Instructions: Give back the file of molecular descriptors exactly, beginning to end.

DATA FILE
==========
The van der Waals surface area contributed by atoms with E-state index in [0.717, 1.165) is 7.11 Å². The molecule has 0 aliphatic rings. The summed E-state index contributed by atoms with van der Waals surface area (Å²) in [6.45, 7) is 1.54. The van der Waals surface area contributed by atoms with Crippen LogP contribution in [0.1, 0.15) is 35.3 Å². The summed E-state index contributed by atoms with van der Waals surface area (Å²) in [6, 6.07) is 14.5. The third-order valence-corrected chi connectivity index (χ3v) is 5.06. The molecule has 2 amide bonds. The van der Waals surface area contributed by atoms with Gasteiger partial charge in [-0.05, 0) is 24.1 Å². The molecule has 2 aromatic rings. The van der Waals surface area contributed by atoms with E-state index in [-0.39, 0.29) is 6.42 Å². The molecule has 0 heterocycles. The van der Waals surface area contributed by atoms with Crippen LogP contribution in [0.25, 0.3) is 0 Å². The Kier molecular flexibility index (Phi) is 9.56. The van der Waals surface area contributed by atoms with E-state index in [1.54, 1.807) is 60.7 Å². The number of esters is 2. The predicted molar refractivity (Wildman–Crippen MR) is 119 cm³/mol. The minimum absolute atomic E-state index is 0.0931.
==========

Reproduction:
The van der Waals surface area contributed by atoms with E-state index in [0.717, 1.165) is 7.11 Å². The molecule has 0 aliphatic rings. The summed E-state index contributed by atoms with van der Waals surface area (Å²) in [6.45, 7) is 1.54. The van der Waals surface area contributed by atoms with Crippen LogP contribution in [0.1, 0.15) is 35.3 Å². The summed E-state index contributed by atoms with van der Waals surface area (Å²) in [6, 6.07) is 14.5. The third-order valence-corrected chi connectivity index (χ3v) is 5.06. The molecule has 2 amide bonds. The van der Waals surface area contributed by atoms with Gasteiger partial charge in [-0.05, 0) is 24.1 Å². The molecule has 2 aromatic rings. The van der Waals surface area contributed by atoms with E-state index in [-0.39, 0.29) is 6.42 Å². The molecule has 0 heterocycles. The van der Waals surface area contributed by atoms with Crippen LogP contribution in [0.25, 0.3) is 0 Å². The Kier molecular flexibility index (Phi) is 9.56. The van der Waals surface area contributed by atoms with E-state index in [1.54, 1.807) is 60.7 Å². The number of esters is 2. The predicted molar refractivity (Wildman–Crippen MR) is 119 cm³/mol. The minimum absolute atomic E-state index is 0.0931.